In the latest round up of Houston innovation news you may have missed, Houston has been deemed an affordable city for tech careers, HighRadius has a new product, and more. Photo via Getty Images

It's been a busy summer for the Houston innovation ecosystem, and for this reason, local startup and tech news may have fallen through some of the cracks.

In this roundup of short stories within Houston innovation, a software company has a new game-changing product, Houston was named an affordable city for a tech career, a health tech startup has a new C-suite leader, and more.

Houston ranks as affordable tech city

Houston is an affordable city to start off your career in tech, per this new report. Image courtesy of CodingDojo

While the coasts have some of the most booming tech hubs, Coding Dojo set off to identify the hubs with affordability for young professionals just starting off. The coding bootcamp started off by identifying the fastest growing cities in America using data from the Census, and factored in Apartment List's housing price data and the number of engineering jobs available in each city.

"The purpose of the report is to highlight cities that may be overlooked but have affordable living costs, plenty of open developer jobs in the vicinity and thus, are viable options to start or continue a career in tech," reads the report.

Houston ranks as No. 6 on the list, following Dallas at No. 1 and Austin suburb Leander as No. 2.

"With major campuses or headquarters in town for companies like FlightAware, Microsoft, Halliburton, and many others, you won't have a problem with Houston as your tech career destination," the report writes.

Houston data in the report:

  • Median Rent: $1,141
  • Entry-Level Developer Jobs: 81
  • Mid-Level Developer Jobs: 278

HighRadius announces new product

HighRadius has a new game-changing software update. Photo via highradius.com

Houston unicorn fintech SaaS company HighRadius has a new product that hit a milestone. The RadiusOne AR achieved "Built for NetSuite" status, according to a news release from the company.

"With RadiusOne AR, we can help NetSuite customers automate their AR processes, manage their operational costs, and increase efficiency," says Sayid Shabeer, chief product officer at HighRadius, in the release. "The RadiusOne AR SuiteApp will allow our joint customers to have stronger cash-flow using AI-based technology to automate their electronic invoicing, collections, cash reconciliation, and credit risk."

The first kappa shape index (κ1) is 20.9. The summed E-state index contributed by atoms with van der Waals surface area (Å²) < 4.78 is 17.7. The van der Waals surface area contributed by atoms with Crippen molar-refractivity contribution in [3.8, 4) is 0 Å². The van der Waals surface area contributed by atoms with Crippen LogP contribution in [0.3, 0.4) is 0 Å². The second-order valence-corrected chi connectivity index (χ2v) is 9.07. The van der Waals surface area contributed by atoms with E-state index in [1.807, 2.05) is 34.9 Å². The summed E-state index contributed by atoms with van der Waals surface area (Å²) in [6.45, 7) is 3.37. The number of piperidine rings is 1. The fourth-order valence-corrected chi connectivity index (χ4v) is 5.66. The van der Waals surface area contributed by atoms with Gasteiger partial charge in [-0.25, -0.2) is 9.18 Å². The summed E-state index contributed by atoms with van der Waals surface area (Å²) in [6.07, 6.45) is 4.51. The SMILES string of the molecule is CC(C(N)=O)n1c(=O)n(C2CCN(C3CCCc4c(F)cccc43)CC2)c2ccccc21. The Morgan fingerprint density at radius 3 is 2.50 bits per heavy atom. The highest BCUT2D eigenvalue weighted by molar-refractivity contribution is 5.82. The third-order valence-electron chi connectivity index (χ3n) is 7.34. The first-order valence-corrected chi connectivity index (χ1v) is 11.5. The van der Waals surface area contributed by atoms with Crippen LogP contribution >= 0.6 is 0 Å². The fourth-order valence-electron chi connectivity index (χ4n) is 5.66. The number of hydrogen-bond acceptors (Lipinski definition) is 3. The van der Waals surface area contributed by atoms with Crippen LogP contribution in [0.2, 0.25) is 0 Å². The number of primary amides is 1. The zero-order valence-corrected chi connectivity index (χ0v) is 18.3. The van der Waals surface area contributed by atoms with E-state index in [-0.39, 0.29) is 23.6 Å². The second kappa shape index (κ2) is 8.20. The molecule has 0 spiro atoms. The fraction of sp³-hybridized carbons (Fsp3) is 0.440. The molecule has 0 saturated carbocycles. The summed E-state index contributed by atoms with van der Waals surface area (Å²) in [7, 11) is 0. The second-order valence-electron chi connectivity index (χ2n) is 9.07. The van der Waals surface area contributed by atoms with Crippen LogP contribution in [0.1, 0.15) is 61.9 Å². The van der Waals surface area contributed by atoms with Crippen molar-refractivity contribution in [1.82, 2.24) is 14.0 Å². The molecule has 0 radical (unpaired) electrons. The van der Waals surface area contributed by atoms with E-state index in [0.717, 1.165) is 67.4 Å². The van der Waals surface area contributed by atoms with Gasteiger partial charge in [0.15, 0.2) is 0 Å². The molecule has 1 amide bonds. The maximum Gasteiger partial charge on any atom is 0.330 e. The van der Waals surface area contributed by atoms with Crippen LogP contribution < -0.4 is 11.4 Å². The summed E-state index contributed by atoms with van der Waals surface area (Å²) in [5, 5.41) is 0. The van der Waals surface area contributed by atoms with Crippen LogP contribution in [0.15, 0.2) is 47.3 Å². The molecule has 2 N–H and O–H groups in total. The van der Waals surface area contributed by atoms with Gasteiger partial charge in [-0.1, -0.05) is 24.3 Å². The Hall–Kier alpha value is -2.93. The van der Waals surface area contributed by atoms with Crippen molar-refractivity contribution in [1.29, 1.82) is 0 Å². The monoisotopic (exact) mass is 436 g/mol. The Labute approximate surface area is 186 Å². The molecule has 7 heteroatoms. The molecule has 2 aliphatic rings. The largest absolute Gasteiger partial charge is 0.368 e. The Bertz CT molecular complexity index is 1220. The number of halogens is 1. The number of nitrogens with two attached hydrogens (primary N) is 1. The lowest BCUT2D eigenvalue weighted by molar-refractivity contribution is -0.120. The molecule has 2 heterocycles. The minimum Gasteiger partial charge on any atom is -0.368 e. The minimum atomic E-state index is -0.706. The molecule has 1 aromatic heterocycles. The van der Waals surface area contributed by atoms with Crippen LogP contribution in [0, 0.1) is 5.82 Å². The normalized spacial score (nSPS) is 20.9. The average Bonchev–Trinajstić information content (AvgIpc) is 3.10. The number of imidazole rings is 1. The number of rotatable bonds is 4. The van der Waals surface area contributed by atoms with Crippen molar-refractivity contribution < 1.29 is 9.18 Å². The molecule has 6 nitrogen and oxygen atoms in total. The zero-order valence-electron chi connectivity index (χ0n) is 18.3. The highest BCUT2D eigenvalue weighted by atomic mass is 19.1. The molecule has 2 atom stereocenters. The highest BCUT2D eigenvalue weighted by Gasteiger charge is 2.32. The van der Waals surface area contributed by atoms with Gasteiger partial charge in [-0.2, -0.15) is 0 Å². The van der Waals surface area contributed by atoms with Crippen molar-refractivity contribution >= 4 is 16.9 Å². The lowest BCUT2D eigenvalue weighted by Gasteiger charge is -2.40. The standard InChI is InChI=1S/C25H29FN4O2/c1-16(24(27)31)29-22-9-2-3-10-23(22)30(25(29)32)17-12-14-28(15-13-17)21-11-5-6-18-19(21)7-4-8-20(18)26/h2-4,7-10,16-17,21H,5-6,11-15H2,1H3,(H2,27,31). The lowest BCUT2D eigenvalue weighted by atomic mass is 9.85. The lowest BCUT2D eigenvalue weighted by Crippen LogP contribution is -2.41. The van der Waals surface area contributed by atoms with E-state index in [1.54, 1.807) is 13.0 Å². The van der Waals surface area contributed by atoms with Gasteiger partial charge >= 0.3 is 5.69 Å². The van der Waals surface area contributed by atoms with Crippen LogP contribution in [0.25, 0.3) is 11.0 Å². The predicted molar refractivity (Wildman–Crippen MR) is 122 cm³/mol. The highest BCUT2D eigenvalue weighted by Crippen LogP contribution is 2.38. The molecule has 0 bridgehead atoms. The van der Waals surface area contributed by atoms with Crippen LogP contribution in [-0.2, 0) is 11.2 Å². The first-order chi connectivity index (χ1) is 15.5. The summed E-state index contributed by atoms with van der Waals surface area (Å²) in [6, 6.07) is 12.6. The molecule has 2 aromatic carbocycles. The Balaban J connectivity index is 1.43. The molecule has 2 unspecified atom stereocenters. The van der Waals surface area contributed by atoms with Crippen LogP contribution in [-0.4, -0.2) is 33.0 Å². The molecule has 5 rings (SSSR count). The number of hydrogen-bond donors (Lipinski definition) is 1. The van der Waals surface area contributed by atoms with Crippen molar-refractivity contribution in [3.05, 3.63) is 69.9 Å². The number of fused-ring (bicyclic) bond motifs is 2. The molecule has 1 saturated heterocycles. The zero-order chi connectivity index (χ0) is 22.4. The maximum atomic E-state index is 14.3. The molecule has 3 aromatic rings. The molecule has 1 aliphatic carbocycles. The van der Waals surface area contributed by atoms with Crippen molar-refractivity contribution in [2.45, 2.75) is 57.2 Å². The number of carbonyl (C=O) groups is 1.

The product is aimed at streamlining invoicing and collections, cash reconciliation and credit risk services. The software is affordable and easy to deploy, potentially delivering value in as little as four weeks, per the release.

"Businesses continue to look for ways to bring automation and intelligence to their AR processes to better manage their working capital," says Guido Haarmans of Oracle NetSuite in the release. "This new SuiteApp extends our robust solution for receivables management and helps NetSuite customers further optimize their cash flow management."

Ignite Healthcare's pitch application deadline looms

Now's the time to apply for Ignite's annual accelerator. Photo courtesy of Ignite

Ignite Healthcare Network has opened applications for its annual mini accelerator programs for women-led digital health and med tech companies. The deadline to apply online is July 19.

The program "provides women-led healthcare startups the unique opportunity to engage with potential customers and investors who will assess and advise on the strengths and weaknesses of their companies," according to the website.

Following the mentorship and acceleration, Ignite's Pitch Competition Event allows finalists a chance to compete for several hundred thousand dollars in cash and investment prizes from health care executives and investors. This year, the audience will include parties interested in social impact investing, in search of companies that have solutions to the needs of underserved populations, reads the website.

Pulmotect names new CFO

Bill Noss joined Houston-based Pulmotect's C-suite in June. Photo courtesy of Pulmotect

Houston-based Pulmotect Inc., a clinical-stage biotechnology company, announced a new CFO late last month. William J. Noss III joined the company's team.